The Nats starters allowed the fewest runs and earned runs in the NL, and by extension had the lowest ERA in the Senior Circuit. The Los Angeles Dodgers starting rotation was second in all three categories, narrowly losing the battle for lowest ERA in the NL.
Since the objective of baseball is to score more runs than your opponent, it would follow that the pitching staff with the lowest ERA wins the most games. The Nationals pitching staff did just that, as their 72 wins as a staff led the NL, barely beating out the San Francisco Giants and St. Louis Cardinals, whose pitching staffs each earned 71 wins.
The Washington Nationals used the strength of their starting rotation to clinch the best record in the National League and all of MLB, finishing the season at 98-64.
4. Depth of Ability
Gio Gonzalez is not the sole reason that the Washington Nationals pitching staff is the best in the National League, despite the fact that Gio led the Washington Nationals in all but one of the statistical categories previously listed in this slide show.
No, the Washington Nationals have the best pitching staff in the NL because they have depth.
In 2012, Washington boasted a 20-game winner, a 15-game winner and two more pitchers with at least 10 wins. The fifth starter in the rotation finished with nine wins.
The Nats had two starters with an ERA under 3.00, and two more with an ERA under 4.00. The odd man out had a respectable ERA of 4.03.
3. Cutting the Weakest Link
The Washington Nationals may have been the best pitching staff in the NL last season, but their rotation has already undergone some significant changes.
The first change to the Nationals' pitching staff is the impending departure of veteran Edwin Jackson. Nats GM Mike Rizzo did not offer Jackson a qualifying offer, and Jackson is expected to sign elsewhere.
Edwin Jackson had the worst ERA on the Nationals staff, along with the highest home runs allowed per nine innings. And Jackson was second worst in walks per nine innings, WHIP and WAR, according to FanGraphs.com.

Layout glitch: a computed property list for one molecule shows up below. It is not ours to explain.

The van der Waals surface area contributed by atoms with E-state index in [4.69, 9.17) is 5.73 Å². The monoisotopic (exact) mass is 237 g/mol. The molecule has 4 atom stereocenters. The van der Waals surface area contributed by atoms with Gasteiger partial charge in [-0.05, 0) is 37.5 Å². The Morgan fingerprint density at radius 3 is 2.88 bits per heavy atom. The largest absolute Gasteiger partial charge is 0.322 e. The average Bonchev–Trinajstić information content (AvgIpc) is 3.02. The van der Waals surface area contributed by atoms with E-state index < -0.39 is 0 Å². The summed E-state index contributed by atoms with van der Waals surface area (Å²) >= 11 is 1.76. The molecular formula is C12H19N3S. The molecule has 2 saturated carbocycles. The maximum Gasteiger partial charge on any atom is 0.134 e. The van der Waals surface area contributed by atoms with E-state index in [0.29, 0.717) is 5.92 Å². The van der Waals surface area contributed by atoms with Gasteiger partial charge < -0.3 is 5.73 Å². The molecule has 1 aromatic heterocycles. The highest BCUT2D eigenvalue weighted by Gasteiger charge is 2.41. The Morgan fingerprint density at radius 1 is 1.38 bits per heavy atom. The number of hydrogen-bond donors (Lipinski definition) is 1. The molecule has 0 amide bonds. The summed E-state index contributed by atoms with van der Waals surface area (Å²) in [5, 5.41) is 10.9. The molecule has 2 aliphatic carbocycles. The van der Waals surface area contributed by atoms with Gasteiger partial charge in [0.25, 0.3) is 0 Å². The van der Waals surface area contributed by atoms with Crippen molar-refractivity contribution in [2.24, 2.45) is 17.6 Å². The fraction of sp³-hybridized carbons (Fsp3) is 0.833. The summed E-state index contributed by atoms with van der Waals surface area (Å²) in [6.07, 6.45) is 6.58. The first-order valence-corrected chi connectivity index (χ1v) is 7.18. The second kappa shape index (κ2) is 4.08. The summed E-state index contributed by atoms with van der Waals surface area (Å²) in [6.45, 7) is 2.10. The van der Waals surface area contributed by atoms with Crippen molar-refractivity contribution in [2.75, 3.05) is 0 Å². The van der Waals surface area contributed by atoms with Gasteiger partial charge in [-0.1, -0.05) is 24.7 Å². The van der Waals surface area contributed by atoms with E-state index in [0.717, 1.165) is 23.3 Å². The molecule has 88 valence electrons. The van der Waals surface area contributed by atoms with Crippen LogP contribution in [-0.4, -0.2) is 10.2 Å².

Now the Nationals have a chance to strengthen their rotation if they replace Edwin Jackson with the right pitcher.
2. Worthy Replacement
Dan Haren is the right pitcher for the Washington Nationals to replace Edwin Jackson.
The Washington Nationals signed the 32-year-old right hander to a one-year deal reportedly worth $13 million, according to The Associated Press (via Sports Illustrated).
Haren struggled during the 2012 season while a member of the Los Angeles Angels of Anaheim. He finished 12-13 with a 4.33 ERA and 142 strikeouts. Haren's win total was tied for the worst in his 10-year career, while his ERA was the third highest and his strikeout total was the lowest in a complete season.
But over his career, Haren's numbers compare favorably to Jackson's. Edwin Jackson has also played in the major leagues for 10 years, but his 162-game average is a 11-11 record with a 4.40 ERA and 150 strikeouts. Haren's 162-game average is a 14-11 record with a 3.66 ERA and 185 strikeouts.
An average Dan Haren would be an improvement over the 2012 version of Edwin Jackson.
1. The Ace of Diamonds
The Washington Nationals rotation may be a stacked deck, but Stephen Strasburg is the ace.
Stephen Strasburg only made 28 starts in 2012, throwing 159.1 innings due to an innings limit imposed by the Washington Nationals due to his recovery from Tommy John surgery. But he finished the season with a 15-6 record, 3.16 ERA and 197 strikeouts.
Projected over an entire season, Strasburg's numbers are pretty impressive. For his 162-game average, Strasburg has a 16-8 record with a 2.94 ERA and 236 strikeouts.
And Strasburg has often been victimized by the no-decision. In his 45 career starts, Strasburg already has 14 no-decisions, nearly one-third of his starts. If he can cut down on that number, he can win 20 games.
The Washington Nationals had the best pitching staff in the National League even when they weren't playing with a full deck. But once it's time to shuffle up and deal, the Nationals' ace of diamonds will help the team retain that title.